Your Speaking File
This year you should start a Speaking File. This doesn’t exclude speaking in the classroom! It’s just some extra practice.
Here are some ideas…
CREATING THE FOLDER AND THE AUDIO
Create, e.g., a folder in your computer called “english2013-14″ and then a folder inside called “speaking.“
With a digital recorder, your mobile/cell phone, whichever other gadget or this amazing user-friendly (easy-to-use) program/programme — thanks, Angela! – Vocaroo (save later as an mp3), record yourself as you speak, and then save the recording with a descriptive title.
Don’t record yourself improvising just now, please. Do some work before doing the mon.
THE ASSIGNMENT: DURATION & TOPIC
For the time being, work on a 3-minute monolog/monologue a week, on a topic we heard audios about in class, or you have heard native speakers develop in English (textbook audios, podcasts, TV, radio…).
Don’t’s!!! Don’t write it down. Never ever write it down. You would be doing a Writing and a Reading Aloud exercise, and not training in Speaking! You can only use an OUTLINE in your performance.
- Brainstorm on topics and pick one.
- Brainstorm on points to develop the topic.
- Brainstorm on language items you can use — tenses, modals, types of clauses, adjectives, Saxon Genitive, expressions… This constitutes your Language Range.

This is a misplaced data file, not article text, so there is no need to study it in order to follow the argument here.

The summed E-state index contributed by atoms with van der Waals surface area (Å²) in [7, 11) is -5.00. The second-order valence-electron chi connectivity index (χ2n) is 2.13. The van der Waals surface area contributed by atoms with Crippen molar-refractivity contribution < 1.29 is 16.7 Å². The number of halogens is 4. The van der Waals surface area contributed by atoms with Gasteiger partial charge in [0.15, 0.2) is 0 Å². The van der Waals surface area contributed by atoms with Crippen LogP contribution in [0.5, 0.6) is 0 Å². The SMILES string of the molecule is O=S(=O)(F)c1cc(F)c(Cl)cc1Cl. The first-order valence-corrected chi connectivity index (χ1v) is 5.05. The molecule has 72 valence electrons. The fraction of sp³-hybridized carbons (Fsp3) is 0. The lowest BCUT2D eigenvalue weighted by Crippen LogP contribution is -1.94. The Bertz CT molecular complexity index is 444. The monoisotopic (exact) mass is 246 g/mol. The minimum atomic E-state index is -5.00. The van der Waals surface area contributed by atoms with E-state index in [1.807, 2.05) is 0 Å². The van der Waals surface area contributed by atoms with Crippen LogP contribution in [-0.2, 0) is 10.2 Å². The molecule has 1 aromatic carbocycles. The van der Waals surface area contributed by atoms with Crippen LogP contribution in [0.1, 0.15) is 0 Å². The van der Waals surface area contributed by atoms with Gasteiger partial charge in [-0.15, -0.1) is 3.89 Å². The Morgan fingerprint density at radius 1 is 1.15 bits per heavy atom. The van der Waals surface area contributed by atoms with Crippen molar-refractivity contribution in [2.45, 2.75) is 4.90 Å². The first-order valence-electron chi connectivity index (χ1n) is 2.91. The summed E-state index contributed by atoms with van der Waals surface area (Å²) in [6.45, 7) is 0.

- DO the monolog/monologue (once, twice, three times – record them all or after the third try!)
- Listen to the monolog/monologue, critically and work on your LoM if necessary.
- Then record it again whenever trying not to make those mistakes.
- Send me the best versions for feedback, with your nickname and the title of the piece in a brief compound descriptive title, e.g. michelle_psychics.mp3 . You can also comment your LoM in class, so we review common or fossilized mistakes.
Your text needs a presentation: “I’m going to speak about…” and then a beginning, a development and an ending. Finally, just signal the end, “And that’s all.”
If you encounter problems once you are recording, try to practice/practise the typical sentences we use to fix mistakes we made or overcome obstacles, like going blank or not finding a word. Please, check this out: Developing Communicative Strategies and What’s the word for? (of course, an examining board cannot answer this, but you can ask rhetorically and then, when you have found a way-out, just say: “Never mind, I mean…”)
Practice FIXING YOUR MISTAKES ON THE SPOT, like you should do in real life. In exams, if you fix your mistakes, that means you are capable of listening to your English and overcoming problems to succeed in communication, so the mistakes you actually fix do not count as mistakes you ignore or never fix.
Every month you can choose your best pieces (one or several) to send me as mp3 files, with your full name as the name of the file or the folder with the files